They all can’t throw like Matt Harvey this time of spring.
Overpowering and arguably flawless in yesterday’s start against Miami, Harvey had one of those seamless starts pitchers rarely have in their third spring training game.
Dillon Gee, today’s starter against Detroit in Lakeland, has no such illusions.
“My mechanics are off,’’ Gee said. “It will be just my third start of the spring, so they are bound to be off. Spring training is for trying to figure out that kind of stuff.’’
Gee insists it is not an injury-related mechanical problem, but a matter of working off the rust that is a natural occurrence this time of year. It’s part of the process of getting ready to make 30 stars a summer.
“It’s all about location,’’ said Gee as he laced up his shoes while sitting at his locker yesterday afternoon. “Location is all about repetition early in spring training. I’m trying to refine everything.’’
As it is with Harvey and Jon Niese, Gee said mastering his change-up is the pitch he most needs to refine that will tell him if he’s ready to start the season. A change-up is thrown with the same motion as the fastball, and even though the pitcher uses the same grip, he releases the pitch with a different pressure on the ball.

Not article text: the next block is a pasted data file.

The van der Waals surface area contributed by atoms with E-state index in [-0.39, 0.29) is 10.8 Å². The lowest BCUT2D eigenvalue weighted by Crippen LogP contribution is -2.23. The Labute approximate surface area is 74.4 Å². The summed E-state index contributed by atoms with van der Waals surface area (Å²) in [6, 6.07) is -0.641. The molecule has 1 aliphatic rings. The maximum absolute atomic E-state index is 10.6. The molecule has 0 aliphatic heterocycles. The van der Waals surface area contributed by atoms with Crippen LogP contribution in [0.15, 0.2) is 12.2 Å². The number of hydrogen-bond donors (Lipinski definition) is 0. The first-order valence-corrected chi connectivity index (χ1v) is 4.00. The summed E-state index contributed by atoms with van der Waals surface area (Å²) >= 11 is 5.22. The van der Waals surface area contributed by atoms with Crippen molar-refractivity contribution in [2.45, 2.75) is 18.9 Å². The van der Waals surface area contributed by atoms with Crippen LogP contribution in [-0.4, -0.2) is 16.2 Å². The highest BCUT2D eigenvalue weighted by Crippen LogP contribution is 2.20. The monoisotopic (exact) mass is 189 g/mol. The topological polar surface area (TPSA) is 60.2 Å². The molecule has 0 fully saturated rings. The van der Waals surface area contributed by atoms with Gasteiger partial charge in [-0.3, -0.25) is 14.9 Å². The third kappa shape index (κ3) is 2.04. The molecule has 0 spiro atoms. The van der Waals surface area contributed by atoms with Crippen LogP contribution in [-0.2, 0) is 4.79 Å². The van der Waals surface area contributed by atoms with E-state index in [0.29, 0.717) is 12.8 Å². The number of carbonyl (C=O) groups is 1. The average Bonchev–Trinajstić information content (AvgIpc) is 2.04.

“The change-up is such a feel pitch,’’ Gee said. “It takes time to feel comfortable with it. … Having good results would be good, but the important thing is to feel comfortable with all my pitches and improve my location.’’
Gee made a good impression in 2011, going 13-6 with 114 strikeouts and 71 walks in 160.2 innings. He was 6-7 with a 4.10 ERA in 109.2 innings last year before it was cut short when he had surgery to repair an artery in his shoulder.
Gee complained of numbness in his arm and hand that prevented him from properly gripping the ball. The injury generated the uneasy speculation of there being a problem with blood circulation, which naturally lends itself to concern about a heart issue.
Surgery repaired the problem and alleviated the heart concern, but Gee still had the concern about his ability to throw. He rehabbed and threw in the bullpen in mid-September to preclude the wonder of a winter of not knowing.
“I wanted to prove to myself and everybody else that I could still pitch,’’ Gee said of the importance of getting on mound before winter. “I didn’t want to wait and then find out there was something wrong (in spring training). If that were the case it would have been too late to get it fixed.’’